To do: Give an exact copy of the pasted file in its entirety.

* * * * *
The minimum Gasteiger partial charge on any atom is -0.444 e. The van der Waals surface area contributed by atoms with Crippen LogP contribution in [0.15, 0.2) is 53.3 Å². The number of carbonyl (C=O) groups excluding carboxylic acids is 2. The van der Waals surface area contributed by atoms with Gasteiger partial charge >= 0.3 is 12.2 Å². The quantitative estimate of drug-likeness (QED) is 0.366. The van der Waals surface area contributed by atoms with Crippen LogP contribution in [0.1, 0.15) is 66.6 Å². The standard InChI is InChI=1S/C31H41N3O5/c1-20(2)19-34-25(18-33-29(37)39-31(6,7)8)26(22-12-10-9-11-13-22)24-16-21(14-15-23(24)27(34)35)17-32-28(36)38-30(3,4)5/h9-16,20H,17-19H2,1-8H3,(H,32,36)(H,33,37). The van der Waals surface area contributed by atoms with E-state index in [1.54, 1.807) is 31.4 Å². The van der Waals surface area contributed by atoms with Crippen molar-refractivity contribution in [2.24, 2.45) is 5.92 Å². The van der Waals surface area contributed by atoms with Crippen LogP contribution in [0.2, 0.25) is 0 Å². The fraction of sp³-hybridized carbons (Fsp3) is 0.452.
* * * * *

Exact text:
The minimum Gasteiger partial charge on any atom is -0.444 e. The van der Waals surface area contributed by atoms with Crippen LogP contribution in [0.15, 0.2) is 53.3 Å². The number of carbonyl (C=O) groups excluding carboxylic acids is 2. The van der Waals surface area contributed by atoms with Gasteiger partial charge >= 0.3 is 12.2 Å². The quantitative estimate of drug-likeness (QED) is 0.366. The van der Waals surface area contributed by atoms with Crippen LogP contribution in [0.1, 0.15) is 66.6 Å². The standard InChI is InChI=1S/C31H41N3O5/c1-20(2)19-34-25(18-33-29(37)39-31(6,7)8)26(22-12-10-9-11-13-22)24-16-21(14-15-23(24)27(34)35)17-32-28(36)38-30(3,4)5/h9-16,20H,17-19H2,1-8H3,(H,32,36)(H,33,37). The van der Waals surface area contributed by atoms with E-state index in [1.54, 1.807) is 31.4 Å². The van der Waals surface area contributed by atoms with Crippen molar-refractivity contribution in [2.24, 2.45) is 5.92 Å². The van der Waals surface area contributed by atoms with Crippen LogP contribution in [0.2, 0.25) is 0 Å². The fraction of sp³-hybridized carbons (Fsp3) is 0.452.